2. Ian Argent says:

    I happened to have read the Slate handwaving freakoutery about this case. It’s ostensibly about transport, but the train that the NYPD has given to keep this so locked down is that “people who are carrying claim they’re transporting, And We Can’t Have That.”

    And this may not *exactly* be analogous to NJ’s transportation laws, but the difference between them is about a dime and a half.

    This will be a very narrow decision, and I’m betting on the decision saying “this fails any level of scrutiny.”

    (But I won’t rule out being pleasantly surprised)

  3. Brad says:

    I think it is highly likely we see SCOTUS decide something important about either the ‘standard of review’ or the ‘outside the home’ issues. That’s big. Really big.

    And we will know the outcome no later than June 2020. What an election year, eh? With this SCOTUS decision adding fuel to the fire!

  4. Ian Argent says:

    Tea leaf reading time:

    Roberts has lost control of the cert granting on the 2A work the appointment of Kavanaugh. He has been made to fish or cut bait.

  5. Patrick Henry, the 2nd says:

    I thought the same as you when I read this was adopting. It can be made a narrow case, but one that can have potentially far reaching interactions.

    I’m hopeful that they can reinforce the level of standard. I think that’s a best case scenario for this. Next best case is they be very specific and strike down this law because its so far outside the boundary’s, but leave no tea leaves for overarching rulings. Worst case is they allow it, because reasons. s

  6. Yes, during Heller oral arguments Roberts pointed out that the standards of scrutiny are judge made and have no basis in law.

  7. dwb says:

    I think Caetano was testing the waters.

    I think that the sleeper in this case is the impact on licensing. Lots of states have very high requirements for permits to purchase and/or possess. In my mind this puts the whole idea of a premises/purchase/possession permit under scrutiny.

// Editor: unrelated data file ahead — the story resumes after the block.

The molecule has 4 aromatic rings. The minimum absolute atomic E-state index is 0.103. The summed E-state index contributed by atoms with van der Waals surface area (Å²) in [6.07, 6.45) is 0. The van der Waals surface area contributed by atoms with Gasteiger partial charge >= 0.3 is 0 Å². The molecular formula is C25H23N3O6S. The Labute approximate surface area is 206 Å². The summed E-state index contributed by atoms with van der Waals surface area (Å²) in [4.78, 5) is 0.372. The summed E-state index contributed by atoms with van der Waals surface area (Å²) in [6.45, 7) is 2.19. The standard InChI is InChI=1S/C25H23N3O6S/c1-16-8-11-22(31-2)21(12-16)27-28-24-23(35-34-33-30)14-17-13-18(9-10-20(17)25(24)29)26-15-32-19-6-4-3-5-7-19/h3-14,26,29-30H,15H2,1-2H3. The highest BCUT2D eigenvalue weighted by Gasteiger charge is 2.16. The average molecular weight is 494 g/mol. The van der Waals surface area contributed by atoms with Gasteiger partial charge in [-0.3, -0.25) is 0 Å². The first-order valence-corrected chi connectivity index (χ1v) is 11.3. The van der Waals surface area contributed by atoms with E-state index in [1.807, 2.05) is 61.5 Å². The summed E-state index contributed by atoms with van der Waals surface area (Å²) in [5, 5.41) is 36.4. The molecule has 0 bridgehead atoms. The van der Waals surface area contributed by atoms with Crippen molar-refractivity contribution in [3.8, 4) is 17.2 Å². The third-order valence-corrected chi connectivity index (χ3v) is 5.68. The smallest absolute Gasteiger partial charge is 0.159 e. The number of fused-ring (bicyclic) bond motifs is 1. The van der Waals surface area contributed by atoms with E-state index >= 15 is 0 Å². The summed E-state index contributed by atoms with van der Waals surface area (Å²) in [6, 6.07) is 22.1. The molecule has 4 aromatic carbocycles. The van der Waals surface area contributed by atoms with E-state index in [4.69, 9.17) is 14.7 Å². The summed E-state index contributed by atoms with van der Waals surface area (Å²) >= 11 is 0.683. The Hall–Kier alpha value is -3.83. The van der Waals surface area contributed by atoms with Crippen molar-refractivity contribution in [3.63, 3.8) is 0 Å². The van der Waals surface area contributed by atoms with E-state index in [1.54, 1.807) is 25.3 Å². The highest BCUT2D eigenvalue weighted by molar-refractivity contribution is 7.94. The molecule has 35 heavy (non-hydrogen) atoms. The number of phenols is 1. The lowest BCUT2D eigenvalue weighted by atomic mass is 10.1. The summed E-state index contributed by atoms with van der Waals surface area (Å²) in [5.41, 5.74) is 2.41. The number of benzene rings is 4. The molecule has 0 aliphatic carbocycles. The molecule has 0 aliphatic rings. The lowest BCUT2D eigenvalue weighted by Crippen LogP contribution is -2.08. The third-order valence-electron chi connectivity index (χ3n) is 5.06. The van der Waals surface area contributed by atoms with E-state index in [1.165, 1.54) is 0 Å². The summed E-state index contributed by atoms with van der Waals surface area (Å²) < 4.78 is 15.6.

I think its untrue that this will affect a few hundred people only in NYC. I think it will also implicate restrictions in NJ. If it impacts licensing, also MD, CA, and a number of other states.

    • Sebastian says:

      The question before the court in this case is narrow. They might offer a lot of dicta that will eventually be useful in new cases. But they might not either. Either way, this case is only going to fix things for a few hundred people in New York. If they prevail, it will take further lawsuits to bring challenges to other laws in other jurisdictions. But if we get a lot of strong guidance from SCOTUS, that could end up being a lot more straight forward and predictable than it is now.

      • dwb says:

        Strictly speaking, the Caetano case was only about one person in MA – and Caetano did not even say stun guns were protected, Caetano per curiam simply rejected the arguments of the lower court and said “try again.” Most perceive Caetano to say stun guns are protected, yet in point of fact the per curiam said no such thing. Alito said a lot of things in the concurrence, all dicta.

        After, some states, counties, and cities simply said that they would no longer enforce the ban. A few made noises about licensing them but never followed up. And a few municipalities fought and lost (and paid fees, which are like taxpayer funded contributions to gun rights lawyers). NY might still be in litigation.

        In short, even a minimalist opinion that directly affects one person or a few hundred people goes a very very long way.

        I should add that I am expecting the supreme unbridled arrogance of the NYC AG to completely screw this up for gun grabbers everywhere.

  8. Richard says:

    I think this is right. Probably a narrow but positive decision given Roberts. But who knows, we could get lucky and get something on travel or standards of review. Given the specifics, I think it is unlikely we get really unlucky. You have to wonder about the impact of Ginsberg disappearing before it actually gets to the Supremes.

  9. beatbox says:

    Could it help on scrutiny? I understand the levels of scrutiny but not how it is determined. Why doesn’t Scotus just say, “Thou shalt use Strict Scrutiny.”

    • Ian Argent says:

      Because judges are politicians too; and not everything is a stark black-and-white issue, there are always shades of grey. If there weren’t, we wouldn’t need judges and juries.

    • Ian Argent says: